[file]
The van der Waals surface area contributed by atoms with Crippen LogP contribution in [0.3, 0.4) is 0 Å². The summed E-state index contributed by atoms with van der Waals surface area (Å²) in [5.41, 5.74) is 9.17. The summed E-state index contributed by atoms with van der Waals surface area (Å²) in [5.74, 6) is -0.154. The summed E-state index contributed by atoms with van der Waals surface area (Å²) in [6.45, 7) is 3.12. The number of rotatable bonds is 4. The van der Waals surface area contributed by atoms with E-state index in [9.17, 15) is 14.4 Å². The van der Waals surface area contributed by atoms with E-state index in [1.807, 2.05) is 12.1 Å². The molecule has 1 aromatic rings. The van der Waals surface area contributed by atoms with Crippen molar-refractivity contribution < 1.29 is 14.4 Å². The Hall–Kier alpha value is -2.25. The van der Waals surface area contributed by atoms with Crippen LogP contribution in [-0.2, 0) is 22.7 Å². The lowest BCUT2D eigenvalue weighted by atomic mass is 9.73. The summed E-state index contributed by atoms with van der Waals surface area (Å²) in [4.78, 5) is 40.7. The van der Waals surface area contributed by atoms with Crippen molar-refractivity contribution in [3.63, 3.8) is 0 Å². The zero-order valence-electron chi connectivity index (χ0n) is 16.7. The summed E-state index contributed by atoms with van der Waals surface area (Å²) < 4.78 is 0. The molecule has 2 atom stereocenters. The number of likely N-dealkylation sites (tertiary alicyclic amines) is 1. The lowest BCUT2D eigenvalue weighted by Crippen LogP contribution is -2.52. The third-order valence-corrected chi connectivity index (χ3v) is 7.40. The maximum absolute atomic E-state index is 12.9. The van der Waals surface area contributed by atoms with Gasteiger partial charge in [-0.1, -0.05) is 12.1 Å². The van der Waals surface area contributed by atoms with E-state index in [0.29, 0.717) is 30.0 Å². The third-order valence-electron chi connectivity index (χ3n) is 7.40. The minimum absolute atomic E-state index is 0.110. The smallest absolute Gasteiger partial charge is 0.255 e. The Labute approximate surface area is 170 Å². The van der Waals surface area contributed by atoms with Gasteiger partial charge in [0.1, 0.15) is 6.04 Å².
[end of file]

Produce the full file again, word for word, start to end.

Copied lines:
The van der Waals surface area contributed by atoms with Crippen LogP contribution in [0.3, 0.4) is 0 Å². The summed E-state index contributed by atoms with van der Waals surface area (Å²) in [5.41, 5.74) is 9.17. The summed E-state index contributed by atoms with van der Waals surface area (Å²) in [5.74, 6) is -0.154. The summed E-state index contributed by atoms with van der Waals surface area (Å²) in [6.45, 7) is 3.12. The number of rotatable bonds is 4. The van der Waals surface area contributed by atoms with E-state index in [9.17, 15) is 14.4 Å². The van der Waals surface area contributed by atoms with E-state index in [1.807, 2.05) is 12.1 Å². The molecule has 1 aromatic rings. The van der Waals surface area contributed by atoms with Crippen molar-refractivity contribution < 1.29 is 14.4 Å². The Hall–Kier alpha value is -2.25. The van der Waals surface area contributed by atoms with Crippen LogP contribution in [-0.2, 0) is 22.7 Å². The lowest BCUT2D eigenvalue weighted by atomic mass is 9.73. The summed E-state index contributed by atoms with van der Waals surface area (Å²) in [4.78, 5) is 40.7. The van der Waals surface area contributed by atoms with Crippen molar-refractivity contribution in [3.63, 3.8) is 0 Å². The zero-order valence-electron chi connectivity index (χ0n) is 16.7. The summed E-state index contributed by atoms with van der Waals surface area (Å²) < 4.78 is 0. The molecule has 2 atom stereocenters. The number of likely N-dealkylation sites (tertiary alicyclic amines) is 1. The lowest BCUT2D eigenvalue weighted by Crippen LogP contribution is -2.52. The third-order valence-corrected chi connectivity index (χ3v) is 7.40. The maximum absolute atomic E-state index is 12.9. The van der Waals surface area contributed by atoms with Gasteiger partial charge in [-0.1, -0.05) is 12.1 Å². The van der Waals surface area contributed by atoms with E-state index in [0.29, 0.717) is 30.0 Å². The third-order valence-electron chi connectivity index (χ3n) is 7.40. The minimum absolute atomic E-state index is 0.110. The smallest absolute Gasteiger partial charge is 0.255 e. The Labute approximate surface area is 170 Å². The van der Waals surface area contributed by atoms with Gasteiger partial charge in [0.1, 0.15) is 6.04 Å².